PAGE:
This resulted in customers being upset at not getting their samples, which involved them calling their account managers, who reported this to their managers. Samples not going out meant things were going slower than anticipated and being slow means more cost. When margins are already slim, the company is losing money due to debt payments, and/or losing volume to competitors then being slow at getting samples to customer is about the worst thing you can do.
Everyone I worked with complained, frequently, about this issue of not getting our Safety Data Sheets faster. From what I could tell, no one was happy, but no one really ever spoke to the people writing the Safety Data Sheets either. Everyone knew it was a problem, but no one had any solutions. I thought this was weird, so I looked up the person who was responsible for mine one day, and I gave her call on the phone.
I found out that this one person was responsible for generating Safety Data Sheets not only for the whole R&D unit where I was, but for other divisions of the company too. She got way more requests to generate Safety Data Sheets that she could handle alone, and they took a lot of time to finish. Often, the submissions were not necessarily complete, which also made her job more difficult.
This was a broken business process and there was no one working to figure out how to make it better. This one broken business process slowed down the product development process and likely pushed out timelines by months and the only thing that I think the executives saw was that R&D was “slow.” I eventually worked out a way to give her a heads up I was going to submit a request, outlined the importance of that submission in an email, and then I would submit it via the enterprise software. The sheer number of submissions in the system resulted in a situation of my submission getting lost in “the pile,” and this is what was happening to my coworkers.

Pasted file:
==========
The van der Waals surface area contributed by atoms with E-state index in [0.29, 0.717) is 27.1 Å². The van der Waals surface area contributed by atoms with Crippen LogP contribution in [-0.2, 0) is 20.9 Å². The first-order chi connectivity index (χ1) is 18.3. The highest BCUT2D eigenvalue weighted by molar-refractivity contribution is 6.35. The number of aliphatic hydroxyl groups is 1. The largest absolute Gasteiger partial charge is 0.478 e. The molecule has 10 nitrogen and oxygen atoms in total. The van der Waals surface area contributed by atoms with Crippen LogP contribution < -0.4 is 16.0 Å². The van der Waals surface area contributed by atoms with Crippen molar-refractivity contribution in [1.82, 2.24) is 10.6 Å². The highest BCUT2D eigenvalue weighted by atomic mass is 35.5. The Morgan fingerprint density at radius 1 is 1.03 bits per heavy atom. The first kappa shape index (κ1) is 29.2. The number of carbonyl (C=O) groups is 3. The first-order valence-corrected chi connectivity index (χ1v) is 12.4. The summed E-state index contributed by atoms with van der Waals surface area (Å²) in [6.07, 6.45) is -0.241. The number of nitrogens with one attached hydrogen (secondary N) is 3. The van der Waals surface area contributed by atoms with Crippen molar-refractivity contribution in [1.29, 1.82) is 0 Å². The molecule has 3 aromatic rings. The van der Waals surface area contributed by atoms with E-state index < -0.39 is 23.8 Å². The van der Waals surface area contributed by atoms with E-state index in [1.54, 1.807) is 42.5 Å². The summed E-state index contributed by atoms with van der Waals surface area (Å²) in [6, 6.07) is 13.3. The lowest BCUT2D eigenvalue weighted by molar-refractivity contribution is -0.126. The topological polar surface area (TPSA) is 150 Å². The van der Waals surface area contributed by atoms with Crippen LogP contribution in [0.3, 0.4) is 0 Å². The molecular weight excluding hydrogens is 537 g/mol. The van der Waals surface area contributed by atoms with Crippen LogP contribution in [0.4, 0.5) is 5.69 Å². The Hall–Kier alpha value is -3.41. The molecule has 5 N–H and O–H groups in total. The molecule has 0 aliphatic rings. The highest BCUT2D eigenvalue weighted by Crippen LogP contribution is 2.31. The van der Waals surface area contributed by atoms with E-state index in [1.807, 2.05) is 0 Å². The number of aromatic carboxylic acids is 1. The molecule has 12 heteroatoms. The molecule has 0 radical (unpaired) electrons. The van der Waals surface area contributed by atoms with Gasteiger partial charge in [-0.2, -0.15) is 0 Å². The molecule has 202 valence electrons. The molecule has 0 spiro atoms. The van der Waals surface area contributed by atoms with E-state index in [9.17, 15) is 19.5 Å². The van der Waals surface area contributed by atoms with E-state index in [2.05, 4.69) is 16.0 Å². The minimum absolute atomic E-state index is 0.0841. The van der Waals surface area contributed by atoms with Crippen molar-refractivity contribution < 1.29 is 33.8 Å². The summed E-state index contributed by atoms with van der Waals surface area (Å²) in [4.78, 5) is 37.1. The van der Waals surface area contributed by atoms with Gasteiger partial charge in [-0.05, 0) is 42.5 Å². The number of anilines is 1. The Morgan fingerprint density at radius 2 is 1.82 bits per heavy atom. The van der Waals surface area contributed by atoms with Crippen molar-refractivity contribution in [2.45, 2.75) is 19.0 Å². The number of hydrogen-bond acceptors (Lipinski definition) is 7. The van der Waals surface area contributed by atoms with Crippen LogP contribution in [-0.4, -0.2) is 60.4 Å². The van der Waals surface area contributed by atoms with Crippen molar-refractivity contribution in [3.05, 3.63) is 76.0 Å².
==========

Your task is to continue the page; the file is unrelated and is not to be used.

I think the reason I succeeded in this particular example was due to approaching the situation as a true novice and seeking to “understand why,” as opposed to demanding results. We are all often at the mercy of broken business workflows or processes that can negatively impact us individually, but overall organizations as a whole. Forgiveness is built on understanding and we can only understand each other if we are willing to communicate and be real.
Zooming Back Out
If you take anything away from this at this point it should be this: Don’t be a dick.
You’d be surprised at what you can learn and the types of people who are willing to help you if you are there to listen and are willing to try and make their working life better. You’d also be surprised at what people will tell you and/or do to help you out if you are new or express your ignorance. I kind of feel ridiculous writing about this topic because it seems obvious to me, but I think it is something that often gets overlooked Being friends or at least friendly with your coworkers is one of the oldest ways to network. The longer you work the bigger your network. Eventually, you’ll need your network and when you do I hope they help you.